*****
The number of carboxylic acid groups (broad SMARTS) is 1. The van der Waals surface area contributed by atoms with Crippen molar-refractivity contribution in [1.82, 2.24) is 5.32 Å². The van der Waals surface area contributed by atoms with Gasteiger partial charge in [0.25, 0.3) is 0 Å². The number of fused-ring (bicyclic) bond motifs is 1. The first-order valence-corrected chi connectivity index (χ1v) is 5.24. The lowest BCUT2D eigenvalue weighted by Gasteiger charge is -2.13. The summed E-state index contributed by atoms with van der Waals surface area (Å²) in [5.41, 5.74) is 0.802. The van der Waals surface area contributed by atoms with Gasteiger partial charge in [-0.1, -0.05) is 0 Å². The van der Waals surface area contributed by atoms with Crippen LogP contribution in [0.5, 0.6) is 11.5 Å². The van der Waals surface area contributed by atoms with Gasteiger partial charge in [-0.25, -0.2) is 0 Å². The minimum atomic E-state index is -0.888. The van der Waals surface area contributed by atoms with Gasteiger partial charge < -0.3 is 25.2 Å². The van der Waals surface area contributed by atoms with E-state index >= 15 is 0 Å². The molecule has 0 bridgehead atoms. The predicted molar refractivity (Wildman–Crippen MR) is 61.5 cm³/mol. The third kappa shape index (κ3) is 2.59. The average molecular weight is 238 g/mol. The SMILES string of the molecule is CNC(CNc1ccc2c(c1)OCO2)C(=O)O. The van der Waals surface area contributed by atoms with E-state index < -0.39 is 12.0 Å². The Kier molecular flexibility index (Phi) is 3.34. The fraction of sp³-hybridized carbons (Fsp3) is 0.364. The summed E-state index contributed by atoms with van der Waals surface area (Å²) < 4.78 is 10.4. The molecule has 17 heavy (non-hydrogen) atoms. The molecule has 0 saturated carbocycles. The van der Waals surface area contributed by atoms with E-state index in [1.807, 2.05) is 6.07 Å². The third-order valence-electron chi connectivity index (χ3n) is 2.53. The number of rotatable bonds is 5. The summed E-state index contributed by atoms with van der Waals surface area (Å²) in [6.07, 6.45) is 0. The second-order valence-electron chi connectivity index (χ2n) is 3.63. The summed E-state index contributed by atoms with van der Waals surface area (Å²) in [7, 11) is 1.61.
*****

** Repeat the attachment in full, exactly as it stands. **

The number of carboxylic acid groups (broad SMARTS) is 1. The van der Waals surface area contributed by atoms with Crippen molar-refractivity contribution in [1.82, 2.24) is 5.32 Å². The van der Waals surface area contributed by atoms with Gasteiger partial charge in [0.25, 0.3) is 0 Å². The number of fused-ring (bicyclic) bond motifs is 1. The first-order valence-corrected chi connectivity index (χ1v) is 5.24. The lowest BCUT2D eigenvalue weighted by Gasteiger charge is -2.13. The summed E-state index contributed by atoms with van der Waals surface area (Å²) in [5.41, 5.74) is 0.802. The van der Waals surface area contributed by atoms with Gasteiger partial charge in [-0.1, -0.05) is 0 Å². The van der Waals surface area contributed by atoms with Crippen LogP contribution in [0.5, 0.6) is 11.5 Å². The van der Waals surface area contributed by atoms with Gasteiger partial charge in [-0.25, -0.2) is 0 Å². The minimum atomic E-state index is -0.888. The van der Waals surface area contributed by atoms with Gasteiger partial charge < -0.3 is 25.2 Å². The van der Waals surface area contributed by atoms with E-state index >= 15 is 0 Å². The molecule has 0 bridgehead atoms. The predicted molar refractivity (Wildman–Crippen MR) is 61.5 cm³/mol. The third kappa shape index (κ3) is 2.59. The average molecular weight is 238 g/mol. The SMILES string of the molecule is CNC(CNc1ccc2c(c1)OCO2)C(=O)O. The van der Waals surface area contributed by atoms with E-state index < -0.39 is 12.0 Å². The Kier molecular flexibility index (Phi) is 3.34. The fraction of sp³-hybridized carbons (Fsp3) is 0.364. The summed E-state index contributed by atoms with van der Waals surface area (Å²) < 4.78 is 10.4. The molecule has 17 heavy (non-hydrogen) atoms. The molecule has 0 saturated carbocycles. The van der Waals surface area contributed by atoms with E-state index in [1.807, 2.05) is 6.07 Å². The third-order valence-electron chi connectivity index (χ3n) is 2.53. The number of rotatable bonds is 5. The summed E-state index contributed by atoms with van der Waals surface area (Å²) in [6.07, 6.45) is 0. The second-order valence-electron chi connectivity index (χ2n) is 3.63. The summed E-state index contributed by atoms with van der Waals surface area (Å²) in [7, 11) is 1.61.